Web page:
“Bump stocks,” devices that can convert regular rifles and semi-automatic guns into assault weapons, are in the process of being banned for sale or possession by the state Legislature. The device was used in the deadliest mass shooting in modern American history, the tragedy in Las Vegas about two months ago.
A state Senate bill, S-3477, which would ban accessories including bump stocks and “trigger cranks,” was approved Monday by the budget committee. An identical bill in the Assembly was voted out of committee at the end of November; the final legislation will go to a full Senate vote in the coming weeks. It is unknown if Gov. Chris Christie will sign it, as he has vetoed gun-control bills in the past.
Under current New Jersey law, it is illegal to possess a machine gun or an assault firearm. Gun owners are also prohibited from owning components designed to convert a gun into an assault weapon (including bump stocks). The new legislation would make it illegal to possess a bump stock or trigger crank at all, regardless of whether an individual owns a gun. Under the new legislation, the penalty for possessing a bump stock or trigger crank would be the same as if someone possessed an assault firearm or machine gun.
The bill would also make it a crime to manufacture, transport, ship, sell, or dispose of a bump stock or trigger crank in the state. Those who already own a bump stock would be allowed to voluntarily surrender their accessories to a law enforcement agency within 90 days of the bill’s effective date. Licensed manufacturers and retailers would have 30 days to voluntarily surrender their bump stocks or trigger cranks.
Why ban bump stocks?
A bump stock, sometimes called a “slide stock,” works by harnessing energy from the weapon’s recoil so instead of having to pause between shots to pull the trigger, the gun uses its own recoil to fire more bullets in a shorter period of time. Normally, a gun fires one bullet per trigger squeeze; with a bump stock however, a gun can fire 400 to 800 rounds per minute. A trigger crank gets the same results but uses a lever or crank function. These modifications can be bought online for around $100 and are relatively simple for gun owners to install.
These accessories are controversial, particularly since having been used in some of the most deadly mass shootings in recent history. The gunman in the Las Vegas shooting killed 59 people and wounded hundreds of others from a hotel window using a powerful weapon reportedly outfitted with a bump stock. He also had 12 additional weapons in his hotel room fitted with the accessories.
Proponents of the bill say banning bump stocks is necessary and overdue.
“There is no legitimate use for these devices other than to increase the killing power of the weapons they are designed for,” Senator Loretta Weinberg (D-Bergen), a cosponsor on the bill said in a press release. “No single law can prevent all the gun violence, but we need to use the tragic lessons of these cases to make our communities safer. Keeping these devices out of circulation is an obvious lesson from the Las Vegas tragedy.”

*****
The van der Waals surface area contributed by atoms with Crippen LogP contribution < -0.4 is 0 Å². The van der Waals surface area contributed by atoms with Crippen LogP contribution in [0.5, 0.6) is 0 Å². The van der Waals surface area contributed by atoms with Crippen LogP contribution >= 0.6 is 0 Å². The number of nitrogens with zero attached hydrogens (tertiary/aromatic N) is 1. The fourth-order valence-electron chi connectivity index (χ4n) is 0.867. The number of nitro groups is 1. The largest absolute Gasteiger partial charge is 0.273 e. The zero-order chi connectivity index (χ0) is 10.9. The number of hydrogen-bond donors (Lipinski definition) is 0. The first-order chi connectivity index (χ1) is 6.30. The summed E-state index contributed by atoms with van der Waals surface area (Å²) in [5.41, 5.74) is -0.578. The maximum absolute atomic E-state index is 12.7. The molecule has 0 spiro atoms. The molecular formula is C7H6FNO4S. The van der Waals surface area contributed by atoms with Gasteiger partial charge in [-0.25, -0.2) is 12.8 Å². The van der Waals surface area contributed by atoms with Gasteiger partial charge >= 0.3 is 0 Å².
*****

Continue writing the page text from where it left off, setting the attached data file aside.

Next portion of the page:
Senator Ray Lesniak (D-Union County), the bill’s sponsor, says he intends to get the legislation on to the governor’s desk before both he and Christie leave office in January.
Putting the bill on Christie’s desk is a bit more of a risk than waiting for the new Phil Murphy administration to come into office, as Murphy made gun control a key promise during his campaign. However Lesniak says the sooner the better.
“Why not now?” Lesniak said. “Why would we wait? While Congress is twiddling its thumbs, New Jersey will step up. Every day that goes by somebody can buy one of these things and potentially do a lot of harm.”
The case against the bill
Even in the wake of the Las Vegas shooting, banning bump stocks hasn’t been adopted nationwide as a solution to the country’s gun violence problem. If the new legislation passes, New Jersey will only be the third state to have such restriction on the books. Massachusetts and California have also banned the components.
Opponents of the bill say it isn’t an effective way of combating gun violence and instead places the onus and blame on gun owners. The legislative advocacy branch of the National Rifle Association takes issue specifically with the penalty for disposing of a bump stock — after 90 days.
“This bill is clearly not about reducing crime or addressing public safety.” The NRA-ILA wrote in a statement on its website last week, “The narrow 30-day amnesty period is nothing short of punitive. These individuals purchased a legal product and this bill seems nothing more than an attempt to ensnare honest citizens rather than target real criminals.” Owners of the accessory would be given 90 days to hand them over to law enforcement.
In October immediately after the Las Vegas shooting, the NRA put out a statement calling on the Bureau of Alcohol, Tobacco, Firearms, and Explosives (BATFE) to immediately review whether bump stocks comply with federal law. They wrote “the NRA believes that devices designed to allow semi-automatic rifles to function like fully-automatic rifles should be subject to additional regulations.”
The NRA also currently bans the use of bump stocks at many of its gun ranges due to safety concerns.